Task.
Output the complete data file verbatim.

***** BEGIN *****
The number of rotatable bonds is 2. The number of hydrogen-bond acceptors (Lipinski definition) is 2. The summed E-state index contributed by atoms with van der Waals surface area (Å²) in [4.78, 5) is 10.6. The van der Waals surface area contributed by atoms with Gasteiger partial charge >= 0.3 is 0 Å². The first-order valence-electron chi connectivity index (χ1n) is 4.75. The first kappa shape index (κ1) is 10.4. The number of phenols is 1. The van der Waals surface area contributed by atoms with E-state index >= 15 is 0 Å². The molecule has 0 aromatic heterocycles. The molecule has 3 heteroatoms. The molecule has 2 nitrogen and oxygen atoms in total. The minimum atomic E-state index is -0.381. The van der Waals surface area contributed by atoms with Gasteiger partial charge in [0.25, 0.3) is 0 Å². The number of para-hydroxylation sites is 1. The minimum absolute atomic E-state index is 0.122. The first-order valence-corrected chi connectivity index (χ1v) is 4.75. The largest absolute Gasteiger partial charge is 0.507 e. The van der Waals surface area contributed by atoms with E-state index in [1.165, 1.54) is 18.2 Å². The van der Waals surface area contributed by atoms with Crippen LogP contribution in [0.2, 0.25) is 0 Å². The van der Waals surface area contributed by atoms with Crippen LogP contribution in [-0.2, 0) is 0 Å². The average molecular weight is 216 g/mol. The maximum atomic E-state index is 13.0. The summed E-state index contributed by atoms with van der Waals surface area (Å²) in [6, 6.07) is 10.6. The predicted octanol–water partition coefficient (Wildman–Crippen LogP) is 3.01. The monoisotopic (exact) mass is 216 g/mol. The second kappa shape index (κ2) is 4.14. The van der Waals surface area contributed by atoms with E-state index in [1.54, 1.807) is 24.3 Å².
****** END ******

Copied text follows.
The number of rotatable bonds is 2. The number of hydrogen-bond acceptors (Lipinski definition) is 2. The summed E-state index contributed by atoms with van der Waals surface area (Å²) in [4.78, 5) is 10.6. The van der Waals surface area contributed by atoms with Gasteiger partial charge >= 0.3 is 0 Å². The first-order valence-electron chi connectivity index (χ1n) is 4.75. The first kappa shape index (κ1) is 10.4. The number of phenols is 1. The van der Waals surface area contributed by atoms with E-state index >= 15 is 0 Å². The molecule has 0 aromatic heterocycles. The molecule has 3 heteroatoms. The molecule has 2 nitrogen and oxygen atoms in total. The minimum atomic E-state index is -0.381. The van der Waals surface area contributed by atoms with Gasteiger partial charge in [0.25, 0.3) is 0 Å². The number of para-hydroxylation sites is 1. The minimum absolute atomic E-state index is 0.122. The first-order valence-corrected chi connectivity index (χ1v) is 4.75. The largest absolute Gasteiger partial charge is 0.507 e. The van der Waals surface area contributed by atoms with E-state index in [1.165, 1.54) is 18.2 Å². The van der Waals surface area contributed by atoms with Crippen LogP contribution in [0.2, 0.25) is 0 Å². The van der Waals surface area contributed by atoms with Crippen LogP contribution in [-0.2, 0) is 0 Å². The average molecular weight is 216 g/mol. The maximum atomic E-state index is 13.0. The summed E-state index contributed by atoms with van der Waals surface area (Å²) in [6, 6.07) is 10.6. The predicted octanol–water partition coefficient (Wildman–Crippen LogP) is 3.01. The monoisotopic (exact) mass is 216 g/mol. The second kappa shape index (κ2) is 4.14. The van der Waals surface area contributed by atoms with E-state index in [1.54, 1.807) is 24.3 Å².